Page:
I didn’t waste any time removing my name from the HoCo library waiting list for Nooks. After receiving my very own e-reader for Christmas, my wait for the e-book experience was finally over.
Well sort of anyway. I still haven’t actually read a book on my new Nook yet. Just before Christmas, my sister loaned me “Unbroken” in regular old hardback book form. I’m just finishing it now. My next book will be my first e-book but its not likely to come from the library. As Christian Davenport reports in this story in The Washington Post borrowing an e-book from the library “is often far from the on-demand satisfaction people have come to expect from their laptops, tablets and smartphones.”
“Want to take out the new John Grisham? Get in line. As of Friday morning, 288 people were ahead of you in the Fairfax County Public Library system, waiting for one of 43 copies. You’d be the 268th person waiting for “The Girl With the Dragon Tattoo,” with 47 copies. And the Steve Jobs biography? Forget it. The publisher, Simon & Schuster, doesn’t make any of its digital titles available to libraries.”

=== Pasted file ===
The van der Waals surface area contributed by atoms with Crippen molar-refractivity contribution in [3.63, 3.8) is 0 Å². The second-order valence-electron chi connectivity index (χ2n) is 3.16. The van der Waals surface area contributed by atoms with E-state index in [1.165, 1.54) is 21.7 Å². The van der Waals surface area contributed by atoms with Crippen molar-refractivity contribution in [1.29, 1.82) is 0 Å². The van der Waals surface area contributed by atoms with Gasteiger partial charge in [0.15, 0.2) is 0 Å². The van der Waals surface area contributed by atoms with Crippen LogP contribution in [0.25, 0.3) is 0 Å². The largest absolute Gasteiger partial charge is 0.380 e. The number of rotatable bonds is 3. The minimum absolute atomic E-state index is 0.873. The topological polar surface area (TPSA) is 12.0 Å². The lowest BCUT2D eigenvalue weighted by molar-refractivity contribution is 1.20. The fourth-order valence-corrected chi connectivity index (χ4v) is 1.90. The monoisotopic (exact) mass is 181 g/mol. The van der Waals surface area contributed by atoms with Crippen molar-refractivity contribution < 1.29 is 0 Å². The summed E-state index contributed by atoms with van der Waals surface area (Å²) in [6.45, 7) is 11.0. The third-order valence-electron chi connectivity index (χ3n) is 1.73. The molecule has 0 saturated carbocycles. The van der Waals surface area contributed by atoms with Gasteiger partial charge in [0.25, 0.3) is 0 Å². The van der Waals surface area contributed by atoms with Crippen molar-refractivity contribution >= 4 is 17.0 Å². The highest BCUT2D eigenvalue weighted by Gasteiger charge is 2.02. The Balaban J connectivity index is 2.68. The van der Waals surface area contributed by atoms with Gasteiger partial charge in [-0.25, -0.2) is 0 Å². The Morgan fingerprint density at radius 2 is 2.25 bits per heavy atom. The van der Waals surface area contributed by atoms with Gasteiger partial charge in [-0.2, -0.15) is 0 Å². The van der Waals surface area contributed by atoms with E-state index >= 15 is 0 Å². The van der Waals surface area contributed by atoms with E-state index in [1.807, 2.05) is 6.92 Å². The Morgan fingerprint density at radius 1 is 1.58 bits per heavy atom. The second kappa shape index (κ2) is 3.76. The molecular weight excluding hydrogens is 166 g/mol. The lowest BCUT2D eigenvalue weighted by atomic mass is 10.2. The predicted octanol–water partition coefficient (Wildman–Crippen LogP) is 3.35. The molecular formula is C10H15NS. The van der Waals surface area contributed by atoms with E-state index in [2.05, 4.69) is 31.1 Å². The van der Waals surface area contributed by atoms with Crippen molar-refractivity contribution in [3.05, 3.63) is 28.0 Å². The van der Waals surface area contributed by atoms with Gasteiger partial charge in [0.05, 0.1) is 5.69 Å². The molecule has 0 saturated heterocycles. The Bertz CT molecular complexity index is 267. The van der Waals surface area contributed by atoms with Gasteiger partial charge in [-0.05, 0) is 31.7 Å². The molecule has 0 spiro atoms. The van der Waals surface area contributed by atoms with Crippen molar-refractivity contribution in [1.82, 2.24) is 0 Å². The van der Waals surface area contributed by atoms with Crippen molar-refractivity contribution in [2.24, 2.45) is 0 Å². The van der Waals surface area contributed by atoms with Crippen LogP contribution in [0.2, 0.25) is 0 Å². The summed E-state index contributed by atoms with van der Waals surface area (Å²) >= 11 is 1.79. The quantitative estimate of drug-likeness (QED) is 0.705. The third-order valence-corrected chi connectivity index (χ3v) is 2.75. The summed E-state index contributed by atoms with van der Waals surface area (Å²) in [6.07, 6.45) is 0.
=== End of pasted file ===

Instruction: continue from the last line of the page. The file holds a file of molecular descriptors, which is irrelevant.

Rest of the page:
Book publshers are experiencing the same angst that racked the music industry when computers made sharing music files easy.
“In November, when it announced that it was withholding its new e-books from libraries, Penguin said it has “always placed a high value on the role that libraries can play in connecting our authors with our readers. However, due to new concerns about the security of our digital editions, we find it necessary to delay the availability of our new titles in the digital format while we resolve these concerns with our business partners.”
No doubt this will be resolved over time but, for now at least, public library e-book lending has to seen as a work in progress.